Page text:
The Inspired Secret: A Consideration of Neil Young's Return To Greendale

In hindsight, an ambitious plot of Neil Young to stage his rock opera Greendale: the make-believe wee place that suffers the loss of a respected police officer, with the crowd believing they were attending your standard Young and Crazy Horse rock ’n’ roll gig, was art in itself. After absorption, fans did warm to the quirk loaded tour and multimedia marrying of live-actors and song. Themes of environmentalism, corruption, and the destructive effects of capitalism are ever sharply present to this very day, and if anything, worse; the storm cloud darkening and expanding with pain. If we lack hope, it can feel like they’re here to stay, which make this a fitting time, November 6th 2020, to release Return To Greendale.

Before the idea grew wings, Neil started crafting songs, and a tale began to brew. The cracks and fizz of the unrefined, live recording of the ten tracks suit the seaside, fictional town, as does the unfussy, bluesy composing, leaning to a folksy approach. Each tune is familiar with each other, holding hands as such, and sharing a reasonably uptempo pulse, free from swell. They follow a command from Young’s venerable storytelling of the perspective of players - Grandma, Grandpa, Edith, Earl, eco-warrior Sun Green and the ill-fated Jed. Speaking of Jed, in Leave The Driving, a harmonica commences as we learn that he has committed the horrific crime of killing an officer of the law.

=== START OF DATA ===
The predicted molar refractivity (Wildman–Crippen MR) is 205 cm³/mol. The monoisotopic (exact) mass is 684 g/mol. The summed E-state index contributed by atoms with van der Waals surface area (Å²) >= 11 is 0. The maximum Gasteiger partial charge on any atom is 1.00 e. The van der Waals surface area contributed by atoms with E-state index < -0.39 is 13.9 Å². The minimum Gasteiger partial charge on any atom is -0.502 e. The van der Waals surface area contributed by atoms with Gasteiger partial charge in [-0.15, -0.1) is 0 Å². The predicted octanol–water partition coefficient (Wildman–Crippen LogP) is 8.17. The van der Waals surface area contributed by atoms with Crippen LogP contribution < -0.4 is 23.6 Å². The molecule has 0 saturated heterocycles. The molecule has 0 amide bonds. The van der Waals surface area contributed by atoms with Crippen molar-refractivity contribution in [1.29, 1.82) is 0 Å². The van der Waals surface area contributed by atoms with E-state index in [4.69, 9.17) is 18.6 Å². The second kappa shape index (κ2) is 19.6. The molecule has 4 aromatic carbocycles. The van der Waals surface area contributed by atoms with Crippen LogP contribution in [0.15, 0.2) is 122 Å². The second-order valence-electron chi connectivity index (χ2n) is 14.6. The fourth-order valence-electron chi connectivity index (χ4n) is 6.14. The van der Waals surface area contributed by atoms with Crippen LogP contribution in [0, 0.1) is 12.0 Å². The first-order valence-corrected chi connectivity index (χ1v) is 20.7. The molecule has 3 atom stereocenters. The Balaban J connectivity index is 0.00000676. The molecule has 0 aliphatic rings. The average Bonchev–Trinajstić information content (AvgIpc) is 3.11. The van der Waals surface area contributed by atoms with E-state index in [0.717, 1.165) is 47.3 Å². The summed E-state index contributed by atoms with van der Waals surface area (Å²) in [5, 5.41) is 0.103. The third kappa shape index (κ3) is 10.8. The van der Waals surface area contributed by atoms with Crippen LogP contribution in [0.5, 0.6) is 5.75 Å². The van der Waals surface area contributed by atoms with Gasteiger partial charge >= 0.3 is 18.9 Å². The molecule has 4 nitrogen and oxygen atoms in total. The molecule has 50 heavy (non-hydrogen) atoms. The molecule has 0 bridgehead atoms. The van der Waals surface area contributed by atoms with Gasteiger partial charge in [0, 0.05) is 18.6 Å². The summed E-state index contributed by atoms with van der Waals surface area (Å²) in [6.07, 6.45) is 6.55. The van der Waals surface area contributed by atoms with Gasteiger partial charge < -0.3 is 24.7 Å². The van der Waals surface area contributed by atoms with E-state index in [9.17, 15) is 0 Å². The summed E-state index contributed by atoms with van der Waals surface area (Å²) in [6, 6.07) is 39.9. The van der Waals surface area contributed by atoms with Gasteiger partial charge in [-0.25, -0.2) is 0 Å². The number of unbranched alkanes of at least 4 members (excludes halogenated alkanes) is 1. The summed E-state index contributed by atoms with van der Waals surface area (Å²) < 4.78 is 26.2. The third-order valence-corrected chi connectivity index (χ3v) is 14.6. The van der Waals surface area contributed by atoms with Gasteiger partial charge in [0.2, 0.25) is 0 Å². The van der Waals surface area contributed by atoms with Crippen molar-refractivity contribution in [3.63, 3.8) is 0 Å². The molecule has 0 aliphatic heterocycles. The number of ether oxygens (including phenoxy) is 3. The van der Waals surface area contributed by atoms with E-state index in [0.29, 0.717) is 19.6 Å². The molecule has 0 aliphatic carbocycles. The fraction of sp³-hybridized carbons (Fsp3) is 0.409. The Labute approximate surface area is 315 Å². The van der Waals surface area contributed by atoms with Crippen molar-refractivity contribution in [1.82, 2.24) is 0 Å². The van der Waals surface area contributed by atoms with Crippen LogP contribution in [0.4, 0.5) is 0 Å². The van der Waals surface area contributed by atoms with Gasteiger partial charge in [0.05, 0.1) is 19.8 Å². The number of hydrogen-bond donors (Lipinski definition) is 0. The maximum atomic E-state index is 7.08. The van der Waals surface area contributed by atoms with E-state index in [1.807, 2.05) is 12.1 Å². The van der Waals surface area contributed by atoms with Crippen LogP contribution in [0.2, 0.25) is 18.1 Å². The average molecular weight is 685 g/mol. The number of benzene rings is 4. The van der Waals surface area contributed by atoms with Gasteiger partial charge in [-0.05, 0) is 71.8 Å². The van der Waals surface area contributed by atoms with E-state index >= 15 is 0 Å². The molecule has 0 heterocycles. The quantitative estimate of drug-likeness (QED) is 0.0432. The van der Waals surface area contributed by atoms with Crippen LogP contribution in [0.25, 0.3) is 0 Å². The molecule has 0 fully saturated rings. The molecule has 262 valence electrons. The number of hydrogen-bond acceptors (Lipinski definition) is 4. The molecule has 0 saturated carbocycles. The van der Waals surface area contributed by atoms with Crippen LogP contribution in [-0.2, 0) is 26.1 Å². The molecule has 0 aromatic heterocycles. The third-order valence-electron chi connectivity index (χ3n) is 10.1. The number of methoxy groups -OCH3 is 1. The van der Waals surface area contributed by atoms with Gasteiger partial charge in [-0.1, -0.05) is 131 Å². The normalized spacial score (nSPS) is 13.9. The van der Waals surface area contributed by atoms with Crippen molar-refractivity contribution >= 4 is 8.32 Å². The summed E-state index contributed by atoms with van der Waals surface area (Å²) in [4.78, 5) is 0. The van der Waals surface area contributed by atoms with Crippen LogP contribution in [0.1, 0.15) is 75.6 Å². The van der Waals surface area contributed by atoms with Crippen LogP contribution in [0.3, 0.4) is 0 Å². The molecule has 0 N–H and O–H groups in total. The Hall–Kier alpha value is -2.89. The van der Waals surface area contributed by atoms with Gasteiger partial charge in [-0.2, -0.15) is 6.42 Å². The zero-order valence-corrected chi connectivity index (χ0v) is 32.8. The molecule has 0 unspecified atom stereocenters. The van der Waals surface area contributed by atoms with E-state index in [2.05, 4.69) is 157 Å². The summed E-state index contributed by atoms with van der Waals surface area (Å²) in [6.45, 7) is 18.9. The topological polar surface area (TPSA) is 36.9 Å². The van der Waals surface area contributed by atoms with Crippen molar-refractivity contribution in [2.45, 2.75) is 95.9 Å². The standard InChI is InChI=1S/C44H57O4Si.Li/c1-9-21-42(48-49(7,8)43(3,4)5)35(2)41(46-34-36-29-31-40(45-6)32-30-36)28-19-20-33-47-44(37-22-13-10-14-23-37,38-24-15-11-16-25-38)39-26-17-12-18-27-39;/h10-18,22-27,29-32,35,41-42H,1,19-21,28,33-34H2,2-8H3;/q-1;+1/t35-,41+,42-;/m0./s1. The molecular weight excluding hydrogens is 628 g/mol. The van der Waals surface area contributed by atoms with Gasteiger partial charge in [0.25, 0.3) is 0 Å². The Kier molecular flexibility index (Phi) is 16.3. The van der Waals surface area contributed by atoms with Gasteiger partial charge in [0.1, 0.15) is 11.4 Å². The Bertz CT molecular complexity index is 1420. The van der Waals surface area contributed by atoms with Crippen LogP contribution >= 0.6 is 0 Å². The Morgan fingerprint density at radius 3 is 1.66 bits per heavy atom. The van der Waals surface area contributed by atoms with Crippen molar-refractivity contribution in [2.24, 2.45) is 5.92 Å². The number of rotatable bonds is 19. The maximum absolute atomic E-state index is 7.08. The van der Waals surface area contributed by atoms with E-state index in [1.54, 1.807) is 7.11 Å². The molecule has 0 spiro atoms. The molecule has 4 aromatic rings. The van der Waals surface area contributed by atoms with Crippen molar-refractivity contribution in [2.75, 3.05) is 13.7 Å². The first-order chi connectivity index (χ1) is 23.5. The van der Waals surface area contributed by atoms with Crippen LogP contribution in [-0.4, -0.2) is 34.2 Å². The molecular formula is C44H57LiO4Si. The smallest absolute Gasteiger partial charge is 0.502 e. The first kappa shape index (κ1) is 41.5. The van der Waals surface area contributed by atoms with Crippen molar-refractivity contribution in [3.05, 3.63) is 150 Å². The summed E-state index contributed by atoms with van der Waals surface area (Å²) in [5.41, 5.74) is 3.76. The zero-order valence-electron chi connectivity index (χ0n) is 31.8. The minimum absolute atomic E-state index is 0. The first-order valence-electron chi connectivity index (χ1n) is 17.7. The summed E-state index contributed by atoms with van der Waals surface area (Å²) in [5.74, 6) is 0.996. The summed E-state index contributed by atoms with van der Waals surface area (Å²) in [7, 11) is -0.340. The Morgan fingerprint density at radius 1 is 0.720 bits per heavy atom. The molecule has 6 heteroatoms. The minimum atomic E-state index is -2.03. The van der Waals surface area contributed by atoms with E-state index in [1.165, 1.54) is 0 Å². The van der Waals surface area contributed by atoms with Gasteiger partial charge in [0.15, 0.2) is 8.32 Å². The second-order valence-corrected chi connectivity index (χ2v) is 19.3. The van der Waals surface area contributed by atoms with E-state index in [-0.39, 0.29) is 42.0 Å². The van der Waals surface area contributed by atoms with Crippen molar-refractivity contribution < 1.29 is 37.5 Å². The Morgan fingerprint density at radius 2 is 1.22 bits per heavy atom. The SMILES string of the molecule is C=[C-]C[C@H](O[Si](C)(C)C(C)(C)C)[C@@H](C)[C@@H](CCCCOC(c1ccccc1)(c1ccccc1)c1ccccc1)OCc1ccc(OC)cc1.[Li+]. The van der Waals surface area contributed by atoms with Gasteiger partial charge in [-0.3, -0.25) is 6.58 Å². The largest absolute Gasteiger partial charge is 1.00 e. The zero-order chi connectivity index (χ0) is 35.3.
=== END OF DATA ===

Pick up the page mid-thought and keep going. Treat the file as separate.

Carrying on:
Grandpa watches the story unfold in the media, watches it twist, turn and change Jed into an unrecognisable character, as the media can often do: “Grandpa put down the paper, staring in disbelief, Jed had always been good to him, and never gave him any grief.” Maybe his granddaughter Sun Green was the original Greta Thunberg as we hear her plight over the twelve-minute track: “She chained herself to a statue of an eagle, in the lobby of Power Co., and started yelling through a megaphone, 'There's corruption on the highest floor.'” Last track Be The Rain is anthemic in a Young styled fashion for the hippies at heart, accommodating tip-top harmonic backing and ramping up the atmosphere to finish.

There’s plenty of Neil and the Crazy Horses to go round. ’Return to Greendale’, with a cast of actors speaking the sung words, will be released in numerous formats. The limited-edition deluxe box set includes a Blu-ray of the concert, two LPs, two CDs, and a DVD of the ‘Inside Greendale’, documentary. Also, it will be available separately on double vinyl, a two-CD set, and digitally from the Neil Young Archives. This must be taken for what it is: A concept ten-piece that cries out to be listened in sequence and in full for people who care, care about Young and care about music. There are post 9/11 questions, of course. Have we moved on positively in any way at all? The answer: its complex. But like he says “We’ve got to save Mother Earth.” What else can we do.

Article by Beverley Knight